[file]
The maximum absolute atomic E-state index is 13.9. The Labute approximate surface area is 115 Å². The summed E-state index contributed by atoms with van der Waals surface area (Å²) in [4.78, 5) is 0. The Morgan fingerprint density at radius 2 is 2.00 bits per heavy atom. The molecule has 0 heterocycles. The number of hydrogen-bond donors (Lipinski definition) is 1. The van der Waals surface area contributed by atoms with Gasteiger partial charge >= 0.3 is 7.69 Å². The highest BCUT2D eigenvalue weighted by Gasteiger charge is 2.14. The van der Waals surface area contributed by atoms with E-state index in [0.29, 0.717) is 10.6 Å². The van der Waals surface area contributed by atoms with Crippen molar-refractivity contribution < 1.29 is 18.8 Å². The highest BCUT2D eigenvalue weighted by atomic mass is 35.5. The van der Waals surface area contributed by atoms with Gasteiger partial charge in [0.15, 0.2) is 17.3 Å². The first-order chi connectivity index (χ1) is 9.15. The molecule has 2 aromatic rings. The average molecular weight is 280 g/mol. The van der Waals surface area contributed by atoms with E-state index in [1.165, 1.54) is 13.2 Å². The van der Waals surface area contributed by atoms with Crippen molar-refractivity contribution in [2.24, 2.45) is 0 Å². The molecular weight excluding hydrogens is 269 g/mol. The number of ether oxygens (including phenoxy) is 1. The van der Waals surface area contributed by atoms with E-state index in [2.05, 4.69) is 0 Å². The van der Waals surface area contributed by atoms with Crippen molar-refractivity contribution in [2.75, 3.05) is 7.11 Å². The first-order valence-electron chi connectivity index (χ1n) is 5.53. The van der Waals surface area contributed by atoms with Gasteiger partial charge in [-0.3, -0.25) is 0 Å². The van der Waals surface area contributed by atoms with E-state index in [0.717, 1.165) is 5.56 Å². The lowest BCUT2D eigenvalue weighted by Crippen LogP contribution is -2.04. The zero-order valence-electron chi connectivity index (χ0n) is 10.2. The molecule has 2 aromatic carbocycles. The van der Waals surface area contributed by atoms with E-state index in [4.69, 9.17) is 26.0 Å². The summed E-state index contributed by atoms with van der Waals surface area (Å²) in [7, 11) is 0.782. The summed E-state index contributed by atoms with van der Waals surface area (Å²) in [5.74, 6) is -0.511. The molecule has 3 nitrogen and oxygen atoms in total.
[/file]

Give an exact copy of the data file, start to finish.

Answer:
The maximum absolute atomic E-state index is 13.9. The Labute approximate surface area is 115 Å². The summed E-state index contributed by atoms with van der Waals surface area (Å²) in [4.78, 5) is 0. The Morgan fingerprint density at radius 2 is 2.00 bits per heavy atom. The molecule has 0 heterocycles. The number of hydrogen-bond donors (Lipinski definition) is 1. The van der Waals surface area contributed by atoms with Gasteiger partial charge >= 0.3 is 7.69 Å². The highest BCUT2D eigenvalue weighted by Gasteiger charge is 2.14. The van der Waals surface area contributed by atoms with E-state index in [0.29, 0.717) is 10.6 Å². The van der Waals surface area contributed by atoms with Crippen molar-refractivity contribution < 1.29 is 18.8 Å². The highest BCUT2D eigenvalue weighted by atomic mass is 35.5. The van der Waals surface area contributed by atoms with Gasteiger partial charge in [0.15, 0.2) is 17.3 Å². The first-order chi connectivity index (χ1) is 9.15. The molecule has 2 aromatic rings. The average molecular weight is 280 g/mol. The van der Waals surface area contributed by atoms with E-state index in [1.165, 1.54) is 13.2 Å². The van der Waals surface area contributed by atoms with Crippen molar-refractivity contribution in [2.24, 2.45) is 0 Å². The molecular weight excluding hydrogens is 269 g/mol. The number of ether oxygens (including phenoxy) is 1. The van der Waals surface area contributed by atoms with E-state index in [2.05, 4.69) is 0 Å². The van der Waals surface area contributed by atoms with Crippen molar-refractivity contribution in [2.75, 3.05) is 7.11 Å². The first-order valence-electron chi connectivity index (χ1n) is 5.53. The van der Waals surface area contributed by atoms with Gasteiger partial charge in [-0.3, -0.25) is 0 Å². The van der Waals surface area contributed by atoms with E-state index in [0.717, 1.165) is 5.56 Å². The lowest BCUT2D eigenvalue weighted by Crippen LogP contribution is -2.04. The zero-order valence-electron chi connectivity index (χ0n) is 10.2. The molecule has 2 aromatic carbocycles. The van der Waals surface area contributed by atoms with E-state index in [4.69, 9.17) is 26.0 Å². The summed E-state index contributed by atoms with van der Waals surface area (Å²) in [7, 11) is 0.782. The summed E-state index contributed by atoms with van der Waals surface area (Å²) in [5.74, 6) is -0.511. The molecule has 3 nitrogen and oxygen atoms in total.